Nuclear Physics Seminar @ BGU

chaired by Guy Ron (Hebrew University of Jerusalem), Eli Piasetzky (Tel Aviv University), Alexander Milov (Weizmann Institute of Science), Zvi Citron (Ben Gurion University of the Negev)
Monday, January 14, 2019 from to (Asia/Jerusalem)
at Physics Dept., Bld. 54 ( Seminar room at the 2nd floor )
Ben Gurion University of the Negev
Description The Israel Joint Nuclear Physics Seminar
http://www-nuclear.tau.ac.il/joint/
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  • Monday, January 14, 2019
    • 14:30 - 14:45 Refreshments
    • 14:45 - 15:45 Efimov physics beyond three particles 1h0'
      More than forty years ago, when the Efimov effect was predicted, it was mainly considered as a curiosity.  However, recent theoretical and experimental progress reveals the richness of Efimov physics and its importance to several areas of physics. Originally, Efimov has dealt with the case of three identical bosons interacting resonantly. A few years later he has also considered the (2 + 1) system, composed of two heavy identical fermions interacting with a lighter atom. I will review recent theoretical progress seeking Efimov physics in systems composed of more than three particles. The first candidate is the case of identical bosons. Indeed clusters of more than three bosons are tied to each Efimov trimer,  but no independent Efimov physics exists beyond three bosons. The case of a few heavy fermions interacting with a lighter atom will also be considered, where the mass ratio of the constituent particles plays a significant role. Following Efimov’s study of the (2 + 1) system, the (3 + 1) system was shown to have its own critical mass ratio to become Efimovian. I will show that the (4 + 1) system becomes Efimovian at mass ratio which is smaller than its sub-systems thresholds, giving a pure five-body Efimov effect.  The (5 + 1) and (6 + 1) systems will also be discussed, showing the absence of 6− and 7−body Efimov physics there.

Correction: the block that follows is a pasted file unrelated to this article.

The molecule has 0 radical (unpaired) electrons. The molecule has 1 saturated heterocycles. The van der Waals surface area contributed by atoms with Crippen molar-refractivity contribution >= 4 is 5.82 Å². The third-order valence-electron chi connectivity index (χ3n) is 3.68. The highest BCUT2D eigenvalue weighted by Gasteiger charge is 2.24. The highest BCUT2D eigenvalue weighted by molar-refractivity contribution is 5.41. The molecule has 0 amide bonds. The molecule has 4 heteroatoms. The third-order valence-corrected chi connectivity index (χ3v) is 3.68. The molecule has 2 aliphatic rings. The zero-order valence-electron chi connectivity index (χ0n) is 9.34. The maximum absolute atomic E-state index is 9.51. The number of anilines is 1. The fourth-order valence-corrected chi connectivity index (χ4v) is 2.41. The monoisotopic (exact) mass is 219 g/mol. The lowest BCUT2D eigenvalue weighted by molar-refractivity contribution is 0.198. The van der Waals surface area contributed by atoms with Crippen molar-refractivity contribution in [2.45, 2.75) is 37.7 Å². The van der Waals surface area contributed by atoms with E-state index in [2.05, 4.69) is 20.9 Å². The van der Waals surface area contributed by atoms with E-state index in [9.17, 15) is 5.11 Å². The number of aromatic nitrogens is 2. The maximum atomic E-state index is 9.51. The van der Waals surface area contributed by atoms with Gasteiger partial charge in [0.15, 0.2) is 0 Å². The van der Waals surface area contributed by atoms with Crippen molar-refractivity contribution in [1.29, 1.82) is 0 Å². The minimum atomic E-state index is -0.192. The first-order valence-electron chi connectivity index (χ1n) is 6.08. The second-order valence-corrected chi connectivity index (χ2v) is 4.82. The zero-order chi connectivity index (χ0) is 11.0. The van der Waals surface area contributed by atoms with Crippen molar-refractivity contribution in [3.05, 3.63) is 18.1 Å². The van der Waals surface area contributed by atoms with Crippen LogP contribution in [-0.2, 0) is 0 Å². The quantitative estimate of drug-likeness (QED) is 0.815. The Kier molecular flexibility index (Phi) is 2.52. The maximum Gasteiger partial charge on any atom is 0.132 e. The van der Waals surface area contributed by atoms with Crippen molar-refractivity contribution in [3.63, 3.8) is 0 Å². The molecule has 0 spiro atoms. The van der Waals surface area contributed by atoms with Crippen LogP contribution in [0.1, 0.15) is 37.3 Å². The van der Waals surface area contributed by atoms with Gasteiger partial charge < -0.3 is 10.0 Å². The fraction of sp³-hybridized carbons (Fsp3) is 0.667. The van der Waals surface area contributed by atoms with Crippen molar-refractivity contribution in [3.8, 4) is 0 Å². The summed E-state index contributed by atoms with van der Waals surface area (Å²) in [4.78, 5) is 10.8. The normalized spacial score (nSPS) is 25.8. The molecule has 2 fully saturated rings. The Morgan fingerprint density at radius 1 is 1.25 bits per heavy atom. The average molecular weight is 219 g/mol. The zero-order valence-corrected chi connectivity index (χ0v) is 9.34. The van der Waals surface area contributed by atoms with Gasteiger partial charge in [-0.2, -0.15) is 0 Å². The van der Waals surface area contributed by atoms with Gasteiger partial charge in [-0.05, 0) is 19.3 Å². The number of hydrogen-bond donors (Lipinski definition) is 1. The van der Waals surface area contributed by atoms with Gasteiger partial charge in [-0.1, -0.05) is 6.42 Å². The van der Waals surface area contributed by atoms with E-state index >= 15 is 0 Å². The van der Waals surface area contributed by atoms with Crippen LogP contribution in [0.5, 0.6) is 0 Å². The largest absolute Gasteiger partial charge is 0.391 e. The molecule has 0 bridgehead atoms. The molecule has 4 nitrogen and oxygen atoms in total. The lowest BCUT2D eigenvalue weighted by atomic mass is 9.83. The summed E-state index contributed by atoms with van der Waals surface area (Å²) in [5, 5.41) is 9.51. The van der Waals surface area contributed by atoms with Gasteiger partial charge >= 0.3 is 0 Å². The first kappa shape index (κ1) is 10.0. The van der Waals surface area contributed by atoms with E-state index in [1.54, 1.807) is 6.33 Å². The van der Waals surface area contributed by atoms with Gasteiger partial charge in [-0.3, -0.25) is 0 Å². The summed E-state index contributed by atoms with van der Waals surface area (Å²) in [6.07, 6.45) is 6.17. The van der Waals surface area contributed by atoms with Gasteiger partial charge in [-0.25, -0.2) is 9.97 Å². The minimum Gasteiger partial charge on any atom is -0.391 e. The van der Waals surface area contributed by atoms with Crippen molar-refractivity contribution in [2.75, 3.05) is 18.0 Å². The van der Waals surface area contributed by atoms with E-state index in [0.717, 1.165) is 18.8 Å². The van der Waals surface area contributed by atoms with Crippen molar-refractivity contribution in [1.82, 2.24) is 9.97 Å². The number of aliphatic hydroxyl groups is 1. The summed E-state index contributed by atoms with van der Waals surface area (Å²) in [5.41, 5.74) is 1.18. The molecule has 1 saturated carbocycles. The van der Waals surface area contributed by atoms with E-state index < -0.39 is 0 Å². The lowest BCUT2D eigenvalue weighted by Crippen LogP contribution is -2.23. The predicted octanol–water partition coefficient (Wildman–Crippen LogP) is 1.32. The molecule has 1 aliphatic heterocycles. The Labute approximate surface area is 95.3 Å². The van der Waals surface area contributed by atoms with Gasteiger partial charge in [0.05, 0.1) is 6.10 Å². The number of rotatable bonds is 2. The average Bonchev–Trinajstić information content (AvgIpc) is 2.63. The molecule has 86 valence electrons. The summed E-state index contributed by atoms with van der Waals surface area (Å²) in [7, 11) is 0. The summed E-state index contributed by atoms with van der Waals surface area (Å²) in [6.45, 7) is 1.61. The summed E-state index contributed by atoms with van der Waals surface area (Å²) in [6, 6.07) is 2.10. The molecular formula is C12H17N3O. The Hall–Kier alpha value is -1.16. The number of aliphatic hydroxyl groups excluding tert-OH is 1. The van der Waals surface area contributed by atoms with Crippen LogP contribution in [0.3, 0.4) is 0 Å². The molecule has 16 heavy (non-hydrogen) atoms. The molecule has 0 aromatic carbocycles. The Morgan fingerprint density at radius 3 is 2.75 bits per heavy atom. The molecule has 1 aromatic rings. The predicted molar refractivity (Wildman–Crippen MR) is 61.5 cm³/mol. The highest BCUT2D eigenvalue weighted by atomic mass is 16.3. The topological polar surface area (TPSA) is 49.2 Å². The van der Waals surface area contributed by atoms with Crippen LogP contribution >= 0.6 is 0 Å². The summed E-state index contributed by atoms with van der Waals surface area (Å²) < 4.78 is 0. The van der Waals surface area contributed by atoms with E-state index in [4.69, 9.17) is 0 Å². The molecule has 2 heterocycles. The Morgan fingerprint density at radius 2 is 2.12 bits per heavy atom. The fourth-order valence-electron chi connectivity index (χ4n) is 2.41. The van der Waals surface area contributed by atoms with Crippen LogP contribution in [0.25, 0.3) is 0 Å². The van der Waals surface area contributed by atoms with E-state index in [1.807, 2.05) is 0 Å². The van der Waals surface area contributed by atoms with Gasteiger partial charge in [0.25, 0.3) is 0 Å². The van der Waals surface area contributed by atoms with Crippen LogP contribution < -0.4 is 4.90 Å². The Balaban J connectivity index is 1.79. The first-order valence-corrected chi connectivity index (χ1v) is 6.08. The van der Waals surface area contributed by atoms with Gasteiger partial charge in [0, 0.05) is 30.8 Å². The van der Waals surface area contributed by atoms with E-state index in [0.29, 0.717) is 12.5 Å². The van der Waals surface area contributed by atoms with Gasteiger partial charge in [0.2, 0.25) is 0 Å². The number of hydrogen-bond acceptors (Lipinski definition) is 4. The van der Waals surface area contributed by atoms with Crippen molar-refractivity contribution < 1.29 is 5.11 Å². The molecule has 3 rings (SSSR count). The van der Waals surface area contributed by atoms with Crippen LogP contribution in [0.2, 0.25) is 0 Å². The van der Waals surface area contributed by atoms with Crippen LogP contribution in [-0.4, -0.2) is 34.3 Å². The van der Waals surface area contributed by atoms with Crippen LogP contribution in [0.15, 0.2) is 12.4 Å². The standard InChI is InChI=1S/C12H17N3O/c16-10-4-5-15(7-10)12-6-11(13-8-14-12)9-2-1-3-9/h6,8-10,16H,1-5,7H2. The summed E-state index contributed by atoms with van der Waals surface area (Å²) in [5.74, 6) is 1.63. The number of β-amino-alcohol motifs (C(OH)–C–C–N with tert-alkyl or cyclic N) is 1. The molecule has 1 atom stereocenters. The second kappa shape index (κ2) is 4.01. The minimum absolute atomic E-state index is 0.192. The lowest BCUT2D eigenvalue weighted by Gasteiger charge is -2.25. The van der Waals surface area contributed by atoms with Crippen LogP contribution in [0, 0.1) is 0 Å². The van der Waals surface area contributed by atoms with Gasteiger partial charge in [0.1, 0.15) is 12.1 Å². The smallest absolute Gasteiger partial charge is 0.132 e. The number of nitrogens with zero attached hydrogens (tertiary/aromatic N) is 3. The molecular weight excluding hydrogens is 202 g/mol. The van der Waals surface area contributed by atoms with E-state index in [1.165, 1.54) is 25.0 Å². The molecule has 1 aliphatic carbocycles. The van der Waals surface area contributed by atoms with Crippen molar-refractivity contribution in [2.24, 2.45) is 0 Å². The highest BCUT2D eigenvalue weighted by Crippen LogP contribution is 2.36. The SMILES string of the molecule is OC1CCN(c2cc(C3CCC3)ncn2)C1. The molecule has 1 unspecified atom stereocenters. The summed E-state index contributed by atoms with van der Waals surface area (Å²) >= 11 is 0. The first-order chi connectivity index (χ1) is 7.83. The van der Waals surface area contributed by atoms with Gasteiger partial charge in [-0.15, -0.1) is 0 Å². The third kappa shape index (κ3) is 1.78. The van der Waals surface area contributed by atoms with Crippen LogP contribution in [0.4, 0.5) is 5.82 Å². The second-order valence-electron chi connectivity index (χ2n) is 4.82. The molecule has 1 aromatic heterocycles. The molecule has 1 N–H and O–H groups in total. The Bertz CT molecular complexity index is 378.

Speaker: Betzalel Bazak (HUJI)
    • 15:45 - 16:15 Coffee break
    • 16:15 - 17:15 Zero Degree Calorimeter for the LHC 1h0'
      Zero Degree Calorimeters (ZDC) are hadronic calorimeters whose primary purpose is to measure forward neutrons in heavy-ion collisions and play a key role in characterizing the nature of both hadronic and non-hadronic collisions.  The ZDC are installed far downstream from central collider detectors (e.g. ATLAS & CMS) and pose unique and interesting challenges from an instrumentation point of view.  Physics use cases in both nuclear and particle physics, as well as the technical challenges of these detectors, will be discussed. 
      Speaker: Dr. Zvi Citron (Ben Gurion University of the Negev)